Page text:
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Inconvenient History: tales of lesser discussed history of Egypt & Israel

As Egypt's relationship with Israel takes central stage for both countries, a look at some interesting little known historical facts ...

Saturday, July 27, 2013

The Muslim Brotherhood Democracy of Disenfranchisement

The term gerrymandering was coined out of the undemocratic actions of a governor of my home state; Governor Gerry of Massachusetts. Governor Gerry redrew the electoral district boundaries in a manner that helped his party win the largest possible number of seats. The resulting map of the districts was so absurd, resembling the imaginary salamander and hence the term was invented. Over the years, gerrymandering has continued in many American states, where the party dominating the state legislators could redraw maps to serve their own purposes. Gerrymandering is a fundamentally undemocratic concept; one can look at it as disenfranchisement of those voters, who are being removed from a district where their votes would make a difference to another where their votes are unlikely to affect the outcome of a race. A good example is the carving out of a majority African American area out of a district, where the democratic leaning African Americans are likely to tip the balance of a close race, and adding it to a geographically illogical district that has a large and safe majority of republicans. So instead of the African American votes helping the democratic candidate win, they are wasted. This is dirty politics, no one defends as democratic and some states in the US have made it illegal.

Yet gerrymandering is a relatively benign compared to Ikhwanmandering. This method of disenfranchisement was used in Egypt’s so called parliamentary elections in late 2011 and the early part of 2012. Before we get into what happened in Egypt, let’s just remember what many would know about different election systems; I offer this as not as a political science specialist, but merely as an interested observer.

First Past The Post, Run-offs and Proportional Representation:
Nations have addressed methods of achieving representative democracy in different ways in their constitutions and laws. In the UK and the USA, the First Past The Post is the norm for electing legislators; so whichever candidate gets the most votes in any particular district gets elected; an imperfect system in many ways, but very simple and clear. The French attempted to improve this by creating a system of run-offs or second rounds; whereas the top two vote getters, would have a run off, and whoever gets the most votes is elected. Other nations such as Germany, Italy and Israel adopt a system of Proportional Representation or PR. Different varieties of PR exist, some where voters would vote for a single list, others where voters would rank first, second and third choice off of party lists or candidates. The basic concept of PR is to allow smaller parties to attain representation. We see countries with First Past The Post essentially limited in their choice between Republican and Democrats or Labour and Conservatives whereas with PR, we see far more fragmentation, as in Germany with Social Democrats, Greens, Left, Christian Democrats and Liberals and similar examples of fragmentation in Italy, Israel and other countries.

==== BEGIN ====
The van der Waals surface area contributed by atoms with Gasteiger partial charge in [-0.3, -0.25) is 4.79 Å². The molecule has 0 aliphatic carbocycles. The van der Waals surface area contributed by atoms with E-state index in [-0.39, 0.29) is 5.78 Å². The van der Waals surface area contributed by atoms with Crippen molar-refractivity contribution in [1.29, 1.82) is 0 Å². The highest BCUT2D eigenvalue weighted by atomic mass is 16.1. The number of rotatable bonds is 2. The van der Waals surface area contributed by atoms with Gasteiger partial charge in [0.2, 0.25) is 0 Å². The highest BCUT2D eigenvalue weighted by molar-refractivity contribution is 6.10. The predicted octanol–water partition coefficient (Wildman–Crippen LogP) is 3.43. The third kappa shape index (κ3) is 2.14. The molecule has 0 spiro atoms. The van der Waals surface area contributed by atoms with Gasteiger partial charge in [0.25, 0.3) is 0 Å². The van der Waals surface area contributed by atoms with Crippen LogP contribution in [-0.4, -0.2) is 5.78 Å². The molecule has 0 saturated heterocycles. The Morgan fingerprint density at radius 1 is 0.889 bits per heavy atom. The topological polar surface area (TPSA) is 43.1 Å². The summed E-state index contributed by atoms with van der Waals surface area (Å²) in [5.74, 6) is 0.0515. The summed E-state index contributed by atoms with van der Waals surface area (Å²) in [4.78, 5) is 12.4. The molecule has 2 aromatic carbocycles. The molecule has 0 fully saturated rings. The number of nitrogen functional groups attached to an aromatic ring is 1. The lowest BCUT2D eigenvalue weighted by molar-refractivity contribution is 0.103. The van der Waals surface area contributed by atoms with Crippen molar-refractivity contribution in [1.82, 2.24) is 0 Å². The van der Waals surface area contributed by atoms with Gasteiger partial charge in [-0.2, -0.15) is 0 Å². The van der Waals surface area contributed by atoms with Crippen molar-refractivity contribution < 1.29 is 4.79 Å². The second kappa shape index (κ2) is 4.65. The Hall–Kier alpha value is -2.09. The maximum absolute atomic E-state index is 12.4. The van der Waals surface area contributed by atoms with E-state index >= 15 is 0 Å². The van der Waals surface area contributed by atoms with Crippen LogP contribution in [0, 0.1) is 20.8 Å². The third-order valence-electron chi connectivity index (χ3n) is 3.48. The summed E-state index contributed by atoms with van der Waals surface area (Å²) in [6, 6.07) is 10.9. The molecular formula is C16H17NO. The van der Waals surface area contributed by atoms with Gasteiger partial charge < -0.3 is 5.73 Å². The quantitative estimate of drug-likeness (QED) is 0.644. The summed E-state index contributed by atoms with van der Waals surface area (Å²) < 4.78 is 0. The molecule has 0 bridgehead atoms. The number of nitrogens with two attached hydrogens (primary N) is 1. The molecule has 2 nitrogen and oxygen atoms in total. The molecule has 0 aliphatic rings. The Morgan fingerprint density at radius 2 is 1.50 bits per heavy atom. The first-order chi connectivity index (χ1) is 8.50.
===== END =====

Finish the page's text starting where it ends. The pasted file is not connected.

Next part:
In Egypt, there is a good argument for PR, where Coptic Christians, who virtually never actually get elected, may be able to have members of parliament, elected by the people and not appointed by a president. Similarly the many different strands, emerging in Egyptian political life could be represented. There is also an argument for the Run-Off system to allow strong parties to emerge. Egypt’s Muslim Brotherhood or Ikhwan worked with then governing Junta SCAF to concoct an amazingly complex system for the parliamentary elections. Their cooperation was possible through, what many assume, an implicit pact designed to marginalize and limit the influence of the original proponents of the January 25 Revolution of 2011. While many legal experts opined that some elements of this system would prove to be unconstitutional, the Ikhwan insisted on this system and were able to intimidate SCAF sufficiently into accepting it. Let’s now review the absurdly complex system that was used in Egypt: